This Hexagonal Pattern of Beehives activity & project also includes:
- Answer Key
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Young geometers and biologists investigate the math of nature in an activity that is just the bee's knees. Participants will study the tessellations of hexagons in a beehive, along with the natural rationale behind the specific shape. Learners perform calculations to justify the bee's use of a hexagon, and then answer synthesis questions to provoke a deeper understanding of the identified characteristics.
- Could be part of a larger unit on math in nature (i.e. Fibonacci in flowers and shells, symmetries of sea creatures, etc.)
- Good review of equilateral triangle properties
- Could be used to introduce or justify general area of a polygon formulas
- Possible links to tessalation projects in art class
- The more information link for Honeycomb Structure takes the reader to Wikipedia (which may be blocked in the classroom, or a forbidden source for research).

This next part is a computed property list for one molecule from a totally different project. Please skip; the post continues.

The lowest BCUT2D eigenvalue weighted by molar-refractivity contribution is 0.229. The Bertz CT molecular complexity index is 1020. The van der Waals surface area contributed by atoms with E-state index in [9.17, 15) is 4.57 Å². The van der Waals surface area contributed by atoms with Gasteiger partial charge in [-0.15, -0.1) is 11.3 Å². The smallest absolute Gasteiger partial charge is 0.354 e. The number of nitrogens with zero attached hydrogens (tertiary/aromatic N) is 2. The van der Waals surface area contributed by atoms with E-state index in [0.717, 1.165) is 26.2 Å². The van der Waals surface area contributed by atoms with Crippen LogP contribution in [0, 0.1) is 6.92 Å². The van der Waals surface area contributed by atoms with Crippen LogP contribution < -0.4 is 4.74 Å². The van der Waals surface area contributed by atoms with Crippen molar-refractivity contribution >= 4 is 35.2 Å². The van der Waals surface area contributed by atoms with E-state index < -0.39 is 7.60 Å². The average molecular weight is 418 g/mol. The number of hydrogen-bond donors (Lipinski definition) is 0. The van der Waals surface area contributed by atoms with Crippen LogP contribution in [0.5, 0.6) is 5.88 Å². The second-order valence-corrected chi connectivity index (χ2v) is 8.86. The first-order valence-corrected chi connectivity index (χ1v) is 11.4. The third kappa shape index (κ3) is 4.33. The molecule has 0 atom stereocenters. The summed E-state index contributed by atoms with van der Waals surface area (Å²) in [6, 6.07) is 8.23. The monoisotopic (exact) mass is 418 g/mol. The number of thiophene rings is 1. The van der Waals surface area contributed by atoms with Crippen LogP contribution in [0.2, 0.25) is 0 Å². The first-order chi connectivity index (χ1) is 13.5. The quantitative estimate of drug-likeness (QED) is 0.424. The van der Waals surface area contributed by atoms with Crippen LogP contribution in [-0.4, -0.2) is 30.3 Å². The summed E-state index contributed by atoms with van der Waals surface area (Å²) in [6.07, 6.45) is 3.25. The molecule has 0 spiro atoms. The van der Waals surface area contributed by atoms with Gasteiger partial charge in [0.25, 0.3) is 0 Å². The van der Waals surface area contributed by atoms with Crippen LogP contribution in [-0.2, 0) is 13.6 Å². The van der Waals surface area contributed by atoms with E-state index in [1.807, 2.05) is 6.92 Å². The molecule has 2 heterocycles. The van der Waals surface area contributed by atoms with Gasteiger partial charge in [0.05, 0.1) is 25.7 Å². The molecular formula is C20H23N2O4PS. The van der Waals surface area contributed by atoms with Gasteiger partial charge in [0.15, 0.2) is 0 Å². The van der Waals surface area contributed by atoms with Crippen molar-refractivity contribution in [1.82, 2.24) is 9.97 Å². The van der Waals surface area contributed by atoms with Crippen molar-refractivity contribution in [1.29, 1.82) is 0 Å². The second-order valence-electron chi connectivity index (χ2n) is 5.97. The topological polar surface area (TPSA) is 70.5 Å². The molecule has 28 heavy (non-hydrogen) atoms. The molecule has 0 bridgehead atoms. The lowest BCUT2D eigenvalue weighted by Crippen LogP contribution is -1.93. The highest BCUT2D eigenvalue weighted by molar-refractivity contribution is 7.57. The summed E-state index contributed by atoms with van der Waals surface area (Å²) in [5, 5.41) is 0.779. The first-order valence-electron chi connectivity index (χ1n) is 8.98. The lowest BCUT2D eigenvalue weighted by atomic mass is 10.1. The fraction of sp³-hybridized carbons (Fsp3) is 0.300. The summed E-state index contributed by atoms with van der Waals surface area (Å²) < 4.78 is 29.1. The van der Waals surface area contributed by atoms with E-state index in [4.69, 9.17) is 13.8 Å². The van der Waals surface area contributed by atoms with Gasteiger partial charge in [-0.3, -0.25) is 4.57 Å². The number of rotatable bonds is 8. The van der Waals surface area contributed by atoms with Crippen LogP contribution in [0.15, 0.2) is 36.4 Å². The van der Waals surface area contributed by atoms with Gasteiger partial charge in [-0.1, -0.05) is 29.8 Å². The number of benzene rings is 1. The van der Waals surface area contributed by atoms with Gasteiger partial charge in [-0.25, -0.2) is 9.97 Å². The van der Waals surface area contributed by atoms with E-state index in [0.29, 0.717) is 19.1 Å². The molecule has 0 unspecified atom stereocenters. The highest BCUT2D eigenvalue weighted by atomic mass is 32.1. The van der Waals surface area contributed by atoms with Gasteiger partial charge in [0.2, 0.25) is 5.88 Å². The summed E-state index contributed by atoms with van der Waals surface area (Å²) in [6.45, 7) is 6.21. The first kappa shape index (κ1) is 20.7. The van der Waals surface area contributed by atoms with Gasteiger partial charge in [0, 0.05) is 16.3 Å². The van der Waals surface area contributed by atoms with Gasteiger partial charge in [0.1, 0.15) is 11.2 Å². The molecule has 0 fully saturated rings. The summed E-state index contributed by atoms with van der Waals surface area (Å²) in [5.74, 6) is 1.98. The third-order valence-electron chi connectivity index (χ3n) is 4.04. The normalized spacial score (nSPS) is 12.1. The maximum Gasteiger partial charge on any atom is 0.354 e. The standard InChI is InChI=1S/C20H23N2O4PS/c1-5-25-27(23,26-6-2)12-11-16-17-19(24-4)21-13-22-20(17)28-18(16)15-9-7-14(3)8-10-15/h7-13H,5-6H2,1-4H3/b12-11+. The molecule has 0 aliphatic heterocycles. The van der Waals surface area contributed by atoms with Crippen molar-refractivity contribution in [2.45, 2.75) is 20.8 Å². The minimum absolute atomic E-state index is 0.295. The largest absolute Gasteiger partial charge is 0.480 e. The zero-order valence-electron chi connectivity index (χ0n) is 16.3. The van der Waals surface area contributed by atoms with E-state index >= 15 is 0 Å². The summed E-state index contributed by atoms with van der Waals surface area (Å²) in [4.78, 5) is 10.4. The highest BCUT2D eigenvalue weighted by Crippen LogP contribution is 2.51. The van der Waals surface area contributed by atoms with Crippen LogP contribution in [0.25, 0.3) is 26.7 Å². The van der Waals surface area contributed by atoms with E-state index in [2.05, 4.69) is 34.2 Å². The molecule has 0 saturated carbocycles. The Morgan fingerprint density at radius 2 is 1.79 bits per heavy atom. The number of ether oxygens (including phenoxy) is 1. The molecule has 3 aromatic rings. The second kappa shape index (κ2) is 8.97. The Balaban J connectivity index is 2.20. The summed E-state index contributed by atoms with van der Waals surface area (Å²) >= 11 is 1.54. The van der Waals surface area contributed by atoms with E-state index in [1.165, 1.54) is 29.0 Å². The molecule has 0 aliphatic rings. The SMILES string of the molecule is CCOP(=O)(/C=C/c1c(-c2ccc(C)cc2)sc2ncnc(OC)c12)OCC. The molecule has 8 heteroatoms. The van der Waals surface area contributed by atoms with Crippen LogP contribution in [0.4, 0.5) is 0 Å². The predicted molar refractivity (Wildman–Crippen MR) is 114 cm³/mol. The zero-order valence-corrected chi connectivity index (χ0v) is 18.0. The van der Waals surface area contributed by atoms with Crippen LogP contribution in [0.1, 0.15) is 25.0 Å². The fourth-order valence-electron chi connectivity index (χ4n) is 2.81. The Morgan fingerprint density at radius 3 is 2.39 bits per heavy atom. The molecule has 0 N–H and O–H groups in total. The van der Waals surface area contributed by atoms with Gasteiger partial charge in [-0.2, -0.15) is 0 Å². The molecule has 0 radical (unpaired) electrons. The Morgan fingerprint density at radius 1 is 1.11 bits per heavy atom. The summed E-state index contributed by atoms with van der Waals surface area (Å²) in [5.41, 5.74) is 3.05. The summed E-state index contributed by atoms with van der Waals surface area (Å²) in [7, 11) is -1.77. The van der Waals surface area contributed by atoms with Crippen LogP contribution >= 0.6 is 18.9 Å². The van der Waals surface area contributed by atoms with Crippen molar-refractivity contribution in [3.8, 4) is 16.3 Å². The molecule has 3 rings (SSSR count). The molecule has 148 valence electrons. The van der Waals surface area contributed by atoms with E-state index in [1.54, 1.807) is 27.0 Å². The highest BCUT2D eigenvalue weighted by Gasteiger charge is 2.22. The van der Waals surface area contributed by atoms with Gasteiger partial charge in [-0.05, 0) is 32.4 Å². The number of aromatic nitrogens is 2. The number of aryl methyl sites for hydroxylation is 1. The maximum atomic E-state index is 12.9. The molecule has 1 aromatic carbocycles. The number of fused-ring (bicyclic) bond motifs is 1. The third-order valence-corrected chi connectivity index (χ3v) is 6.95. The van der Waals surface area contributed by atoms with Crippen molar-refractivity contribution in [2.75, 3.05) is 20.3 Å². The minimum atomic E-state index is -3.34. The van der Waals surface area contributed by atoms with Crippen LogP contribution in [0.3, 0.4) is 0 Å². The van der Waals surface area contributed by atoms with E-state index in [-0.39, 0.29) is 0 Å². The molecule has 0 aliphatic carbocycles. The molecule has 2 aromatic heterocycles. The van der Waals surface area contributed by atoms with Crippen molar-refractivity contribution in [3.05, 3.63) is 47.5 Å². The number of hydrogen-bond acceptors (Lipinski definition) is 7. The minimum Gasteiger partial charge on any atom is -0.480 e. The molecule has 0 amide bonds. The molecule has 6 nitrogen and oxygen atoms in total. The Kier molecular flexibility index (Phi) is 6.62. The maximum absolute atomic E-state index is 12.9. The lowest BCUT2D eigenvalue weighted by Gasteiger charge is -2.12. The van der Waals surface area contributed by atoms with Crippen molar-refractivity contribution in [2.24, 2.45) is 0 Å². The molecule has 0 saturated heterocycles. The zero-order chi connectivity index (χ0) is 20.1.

- Student worksheet is not separated from teacher notes
- Solutions require deep knowledge of triangles (trig ratios, equilateral triangle properties, etc.)
- Elegant and real-life example of math being applied in nature
- Calculations lead into fundamental properties of polygons
- Extension questions require synthesis and analysis beyond calculations
- Solution example comparing ratios of hexagon perimeter and area to that of a square or triangle is simply given without much explanation or justification (part b)